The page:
With so many pet food recalls cropping up, it’s no wonder pet parents have a strong desire to prepare their own meals for their furkids. Unfortunately, this desire to do the right thing has led to doing a lot of the wrong thing. Every day in the office I speak to clients who are cooking meals that are lacking vital nutrients for pet health. Chicken and rice is not a balanced diet! Turkey and pumpkin is also not balanced, nor is beef and peas. (These are a few I heard this week.)
I love feeding fresh foods to dogs and cats, but it’s vital to cover all nutrient needs. Almost all “recipes” posted on the internet are lacking in essential vitamins and minerals. Simply adding a “complete” vitamin will NOT cover all bases. Rotation of ingredients and protein sources will help provide differing arrays of amino acids, vitamins, and minerals.
Cats have more difficult nutrient requirements than dogs, making home food preparation a bit more challenging, but not impossible. Websites concerning cat nutrition have made it easier for cat owners desiring to feed nutritionally balanced raw or cooked diets.
Some of the most commonly overlooked nutrients include:
Calcium: Approximately 500 mg calcium should be added to every pound of meat in the recipe. When making raw food, ground bone can be used. For cooked food, ground eggshells or a commercial supplement should be used. The goal is to provide a Calcium to Phosphorous ratio of 1.2:1
Vitamin D3: Adult dogs and cats need approximately 225 IU of Vitamin D3 per pound of food fed per day. Over-supplementation of Vitamin D3 can cause kidney failure. Under-supplementation can cause osteoporosis and rickets. Kittens require higher doses. Vitamin D3 is found in high quantities in egg yolks and fish. Supplements are available. Human supplements are too concentrated and will harm dogs and cats.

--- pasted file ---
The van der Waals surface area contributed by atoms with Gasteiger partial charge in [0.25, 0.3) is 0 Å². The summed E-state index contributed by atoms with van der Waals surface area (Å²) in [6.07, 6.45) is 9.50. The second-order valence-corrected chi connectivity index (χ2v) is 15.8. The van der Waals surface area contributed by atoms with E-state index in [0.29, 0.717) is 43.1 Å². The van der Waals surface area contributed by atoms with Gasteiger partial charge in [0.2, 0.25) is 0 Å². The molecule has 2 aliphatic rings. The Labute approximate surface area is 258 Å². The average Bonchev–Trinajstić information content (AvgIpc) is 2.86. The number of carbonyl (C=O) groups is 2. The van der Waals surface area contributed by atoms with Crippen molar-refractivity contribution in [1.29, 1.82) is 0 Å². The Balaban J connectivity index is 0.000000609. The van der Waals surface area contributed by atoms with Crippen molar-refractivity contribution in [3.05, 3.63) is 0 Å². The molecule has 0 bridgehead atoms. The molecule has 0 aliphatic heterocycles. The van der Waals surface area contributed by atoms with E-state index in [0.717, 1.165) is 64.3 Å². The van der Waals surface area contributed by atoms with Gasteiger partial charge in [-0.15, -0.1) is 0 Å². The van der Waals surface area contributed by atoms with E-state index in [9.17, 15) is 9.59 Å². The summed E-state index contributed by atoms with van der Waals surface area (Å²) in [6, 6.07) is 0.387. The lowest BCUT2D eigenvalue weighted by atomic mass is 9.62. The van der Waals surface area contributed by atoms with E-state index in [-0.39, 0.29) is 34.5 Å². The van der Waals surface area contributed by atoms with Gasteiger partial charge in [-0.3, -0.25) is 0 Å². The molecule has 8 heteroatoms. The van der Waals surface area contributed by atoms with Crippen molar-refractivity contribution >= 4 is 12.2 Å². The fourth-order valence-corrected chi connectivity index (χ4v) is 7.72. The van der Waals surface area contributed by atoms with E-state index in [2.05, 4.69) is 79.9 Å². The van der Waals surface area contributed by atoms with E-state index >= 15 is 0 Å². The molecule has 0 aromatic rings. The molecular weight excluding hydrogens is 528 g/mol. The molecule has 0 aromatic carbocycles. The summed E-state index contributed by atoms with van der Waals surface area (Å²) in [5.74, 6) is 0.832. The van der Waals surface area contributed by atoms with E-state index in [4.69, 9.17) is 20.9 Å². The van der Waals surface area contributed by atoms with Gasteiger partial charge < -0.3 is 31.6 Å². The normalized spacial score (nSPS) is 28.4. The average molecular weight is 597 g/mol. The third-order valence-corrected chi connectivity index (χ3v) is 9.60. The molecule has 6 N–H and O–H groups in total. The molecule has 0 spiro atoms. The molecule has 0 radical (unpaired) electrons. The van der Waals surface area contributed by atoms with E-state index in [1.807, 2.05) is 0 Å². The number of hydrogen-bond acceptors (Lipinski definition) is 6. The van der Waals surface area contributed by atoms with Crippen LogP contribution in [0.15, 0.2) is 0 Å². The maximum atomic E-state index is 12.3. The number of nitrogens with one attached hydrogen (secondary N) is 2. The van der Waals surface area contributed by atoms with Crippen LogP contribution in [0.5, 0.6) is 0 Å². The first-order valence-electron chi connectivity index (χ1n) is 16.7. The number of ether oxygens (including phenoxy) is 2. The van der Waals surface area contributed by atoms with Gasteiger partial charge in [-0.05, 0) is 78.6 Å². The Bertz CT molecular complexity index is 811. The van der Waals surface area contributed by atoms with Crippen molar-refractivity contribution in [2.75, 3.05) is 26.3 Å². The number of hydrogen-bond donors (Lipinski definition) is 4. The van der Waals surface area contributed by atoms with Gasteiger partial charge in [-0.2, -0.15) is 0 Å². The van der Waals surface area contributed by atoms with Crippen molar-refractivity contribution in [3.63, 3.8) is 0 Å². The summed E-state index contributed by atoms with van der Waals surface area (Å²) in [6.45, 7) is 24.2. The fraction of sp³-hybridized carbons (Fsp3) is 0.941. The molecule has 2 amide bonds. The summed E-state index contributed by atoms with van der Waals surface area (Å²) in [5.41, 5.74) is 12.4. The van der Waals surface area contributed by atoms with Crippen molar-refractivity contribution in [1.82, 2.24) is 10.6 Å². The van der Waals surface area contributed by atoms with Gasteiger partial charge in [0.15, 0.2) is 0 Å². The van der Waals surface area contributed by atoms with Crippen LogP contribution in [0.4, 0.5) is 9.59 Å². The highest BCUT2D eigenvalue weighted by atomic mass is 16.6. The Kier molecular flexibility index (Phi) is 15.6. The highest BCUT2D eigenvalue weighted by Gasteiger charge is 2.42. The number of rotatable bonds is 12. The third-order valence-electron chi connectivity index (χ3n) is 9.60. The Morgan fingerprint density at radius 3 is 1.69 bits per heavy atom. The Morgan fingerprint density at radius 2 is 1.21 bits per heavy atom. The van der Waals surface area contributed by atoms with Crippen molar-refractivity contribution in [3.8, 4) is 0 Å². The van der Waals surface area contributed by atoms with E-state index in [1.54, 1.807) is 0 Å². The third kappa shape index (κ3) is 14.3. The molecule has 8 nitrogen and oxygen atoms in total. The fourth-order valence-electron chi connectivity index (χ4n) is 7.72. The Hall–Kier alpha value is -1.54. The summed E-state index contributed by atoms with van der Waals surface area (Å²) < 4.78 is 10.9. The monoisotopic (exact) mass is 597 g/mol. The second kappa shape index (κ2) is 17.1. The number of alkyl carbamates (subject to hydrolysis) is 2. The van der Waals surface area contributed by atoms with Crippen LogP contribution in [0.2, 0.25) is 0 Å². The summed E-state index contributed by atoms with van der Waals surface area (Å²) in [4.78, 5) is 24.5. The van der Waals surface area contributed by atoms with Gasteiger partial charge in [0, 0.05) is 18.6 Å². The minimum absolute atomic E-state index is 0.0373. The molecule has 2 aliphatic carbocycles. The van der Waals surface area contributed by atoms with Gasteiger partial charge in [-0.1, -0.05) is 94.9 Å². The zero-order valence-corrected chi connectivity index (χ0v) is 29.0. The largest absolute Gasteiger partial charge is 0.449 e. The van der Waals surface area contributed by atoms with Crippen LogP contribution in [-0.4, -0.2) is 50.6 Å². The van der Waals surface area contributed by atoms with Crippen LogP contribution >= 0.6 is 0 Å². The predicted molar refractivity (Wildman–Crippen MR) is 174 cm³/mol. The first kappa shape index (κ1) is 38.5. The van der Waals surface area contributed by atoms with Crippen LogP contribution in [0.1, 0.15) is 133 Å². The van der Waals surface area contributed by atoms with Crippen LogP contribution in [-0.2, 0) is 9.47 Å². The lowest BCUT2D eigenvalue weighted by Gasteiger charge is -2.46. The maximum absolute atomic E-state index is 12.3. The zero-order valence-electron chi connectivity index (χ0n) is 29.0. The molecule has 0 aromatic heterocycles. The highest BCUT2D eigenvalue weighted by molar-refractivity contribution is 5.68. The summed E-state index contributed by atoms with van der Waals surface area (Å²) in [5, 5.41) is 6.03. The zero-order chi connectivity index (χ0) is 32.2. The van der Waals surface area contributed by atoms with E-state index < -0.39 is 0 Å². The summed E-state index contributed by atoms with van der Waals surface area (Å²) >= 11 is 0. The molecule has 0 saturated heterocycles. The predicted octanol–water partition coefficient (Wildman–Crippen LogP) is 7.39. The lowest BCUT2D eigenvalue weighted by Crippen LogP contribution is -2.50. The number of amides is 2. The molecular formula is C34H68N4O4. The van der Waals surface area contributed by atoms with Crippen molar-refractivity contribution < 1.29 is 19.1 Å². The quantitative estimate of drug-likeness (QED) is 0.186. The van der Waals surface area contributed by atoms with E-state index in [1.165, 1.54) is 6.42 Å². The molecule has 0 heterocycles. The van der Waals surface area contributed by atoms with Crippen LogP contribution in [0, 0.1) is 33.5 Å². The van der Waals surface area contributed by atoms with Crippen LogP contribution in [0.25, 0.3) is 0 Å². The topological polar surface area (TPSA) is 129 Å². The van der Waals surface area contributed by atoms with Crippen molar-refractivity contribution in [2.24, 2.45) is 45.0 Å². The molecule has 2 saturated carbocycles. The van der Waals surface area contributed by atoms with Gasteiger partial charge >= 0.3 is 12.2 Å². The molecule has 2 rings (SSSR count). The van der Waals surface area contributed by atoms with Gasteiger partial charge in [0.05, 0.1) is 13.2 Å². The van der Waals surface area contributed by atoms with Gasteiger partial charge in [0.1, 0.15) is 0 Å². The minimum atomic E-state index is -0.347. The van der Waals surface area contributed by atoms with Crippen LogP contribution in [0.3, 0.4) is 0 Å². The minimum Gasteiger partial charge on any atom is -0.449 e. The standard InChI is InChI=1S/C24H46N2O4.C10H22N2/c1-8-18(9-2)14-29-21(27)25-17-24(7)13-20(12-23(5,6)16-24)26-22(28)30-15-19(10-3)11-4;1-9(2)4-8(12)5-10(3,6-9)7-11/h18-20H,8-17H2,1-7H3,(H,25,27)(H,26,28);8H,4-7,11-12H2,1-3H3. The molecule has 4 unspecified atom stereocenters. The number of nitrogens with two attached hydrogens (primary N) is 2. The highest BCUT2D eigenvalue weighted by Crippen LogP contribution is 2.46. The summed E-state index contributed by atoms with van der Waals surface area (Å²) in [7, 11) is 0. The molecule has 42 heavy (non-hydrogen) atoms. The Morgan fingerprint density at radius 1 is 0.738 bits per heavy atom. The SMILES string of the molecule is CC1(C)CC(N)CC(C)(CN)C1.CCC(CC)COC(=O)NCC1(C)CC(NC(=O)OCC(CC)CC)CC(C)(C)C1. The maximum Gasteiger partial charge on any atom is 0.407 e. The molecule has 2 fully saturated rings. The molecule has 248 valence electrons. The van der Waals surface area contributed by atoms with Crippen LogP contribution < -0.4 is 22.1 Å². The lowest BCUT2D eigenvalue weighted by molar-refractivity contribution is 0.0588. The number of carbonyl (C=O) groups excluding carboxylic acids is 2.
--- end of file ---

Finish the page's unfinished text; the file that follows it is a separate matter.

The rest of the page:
Trace Minerals: Selenium, zinc, copper, iron, and manganese are important nutrients for skin, blood, tendon, immune system, and ligament health. When overlooked, pets may suffer with poor hair coat, anemia, decreased wound healing, poor immunity, and ruptured ligaments. Spirulina and chlorella are natural sources of some of these trace minerals.
Fat soluble vitamins, A, D, E, and K: Many pet owners have a desire to feed low-fat diets, particularly if their pet has ever suffered a bout of pancreatitis. There are many factors that contribute to pancreatitis. Healthy fats are a necessity in the diet. Vitamin K does not need to be supplemented. Vitamin A is found in high quantities in liver, but many pet owners bulk at handling liver. Organ meats should be included in home-prepared diets. Vitamin E can be found in cod liver oil or small seeds such as sunflower.
Salt: Sodium and chloride, along with iodine, are required in the diet. It is often recommended to feed a “low salt” diet to dogs with heart disease. Low salt does not mean “no salt”. Sea salt is closest to the salt content in blood and should be added to the diet. Potassium salts may be required for pets on diuretics.
Blood testing should be performed at least twice annually for pets on home-prepared meals. Vitamin D testing should be added to the routine chemical profile. Deficiencies may take years to show up and may not be reversible if allowed to progress too far. Seek help from a veterinary pet nutritionist if you want to make meals for your pets at home and are unsure what to feed. When finding recipes on the internet, make sure they are complete and balanced or that you are well-versed in what supplements will be needed to make the diet complete. While it is not imperative that every meal is balanced, it is imperative that every nutrient is provided over the course of each week. Cats can suffer ill health much more quickly than dogs when fed unbalanced diets lacking essential nutrients.